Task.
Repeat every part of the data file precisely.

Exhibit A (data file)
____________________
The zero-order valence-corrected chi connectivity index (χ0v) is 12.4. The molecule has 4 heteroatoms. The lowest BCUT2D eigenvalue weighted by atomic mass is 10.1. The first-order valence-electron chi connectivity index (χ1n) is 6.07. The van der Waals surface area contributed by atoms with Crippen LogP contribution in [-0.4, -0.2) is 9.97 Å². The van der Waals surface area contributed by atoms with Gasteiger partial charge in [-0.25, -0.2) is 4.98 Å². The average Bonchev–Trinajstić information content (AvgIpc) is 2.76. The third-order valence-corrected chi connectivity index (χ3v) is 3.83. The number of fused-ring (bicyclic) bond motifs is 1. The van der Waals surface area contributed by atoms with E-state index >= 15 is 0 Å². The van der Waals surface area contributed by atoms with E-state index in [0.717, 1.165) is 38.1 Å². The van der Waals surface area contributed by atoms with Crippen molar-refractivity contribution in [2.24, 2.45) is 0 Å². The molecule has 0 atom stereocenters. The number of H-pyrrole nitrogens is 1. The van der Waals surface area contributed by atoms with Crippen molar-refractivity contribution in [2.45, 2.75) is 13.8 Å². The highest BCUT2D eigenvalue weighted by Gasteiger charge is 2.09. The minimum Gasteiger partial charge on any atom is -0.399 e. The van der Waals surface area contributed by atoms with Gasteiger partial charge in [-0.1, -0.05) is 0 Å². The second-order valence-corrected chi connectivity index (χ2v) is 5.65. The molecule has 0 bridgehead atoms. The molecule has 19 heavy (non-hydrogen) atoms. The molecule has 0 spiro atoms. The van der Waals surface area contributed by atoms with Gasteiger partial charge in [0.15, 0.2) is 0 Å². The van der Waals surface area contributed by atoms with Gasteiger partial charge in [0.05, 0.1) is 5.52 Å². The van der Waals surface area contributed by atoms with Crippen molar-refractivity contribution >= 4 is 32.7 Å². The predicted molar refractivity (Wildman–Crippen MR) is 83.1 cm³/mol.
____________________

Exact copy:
The zero-order valence-corrected chi connectivity index (χ0v) is 12.4. The molecule has 4 heteroatoms. The lowest BCUT2D eigenvalue weighted by atomic mass is 10.1. The first-order valence-electron chi connectivity index (χ1n) is 6.07. The van der Waals surface area contributed by atoms with Crippen LogP contribution in [-0.4, -0.2) is 9.97 Å². The van der Waals surface area contributed by atoms with Gasteiger partial charge in [-0.25, -0.2) is 4.98 Å². The average Bonchev–Trinajstić information content (AvgIpc) is 2.76. The third-order valence-corrected chi connectivity index (χ3v) is 3.83. The number of fused-ring (bicyclic) bond motifs is 1. The van der Waals surface area contributed by atoms with E-state index >= 15 is 0 Å². The van der Waals surface area contributed by atoms with E-state index in [0.717, 1.165) is 38.1 Å². The van der Waals surface area contributed by atoms with Crippen molar-refractivity contribution in [2.24, 2.45) is 0 Å². The molecule has 0 atom stereocenters. The number of H-pyrrole nitrogens is 1. The van der Waals surface area contributed by atoms with Crippen molar-refractivity contribution in [2.45, 2.75) is 13.8 Å². The highest BCUT2D eigenvalue weighted by Gasteiger charge is 2.09. The minimum Gasteiger partial charge on any atom is -0.399 e. The van der Waals surface area contributed by atoms with Gasteiger partial charge in [-0.1, -0.05) is 0 Å². The second-order valence-corrected chi connectivity index (χ2v) is 5.65. The molecule has 0 bridgehead atoms. The molecule has 19 heavy (non-hydrogen) atoms. The molecule has 0 spiro atoms. The van der Waals surface area contributed by atoms with Gasteiger partial charge in [0.15, 0.2) is 0 Å². The van der Waals surface area contributed by atoms with Gasteiger partial charge in [0.05, 0.1) is 5.52 Å². The van der Waals surface area contributed by atoms with Crippen molar-refractivity contribution >= 4 is 32.7 Å². The predicted molar refractivity (Wildman–Crippen MR) is 83.1 cm³/mol.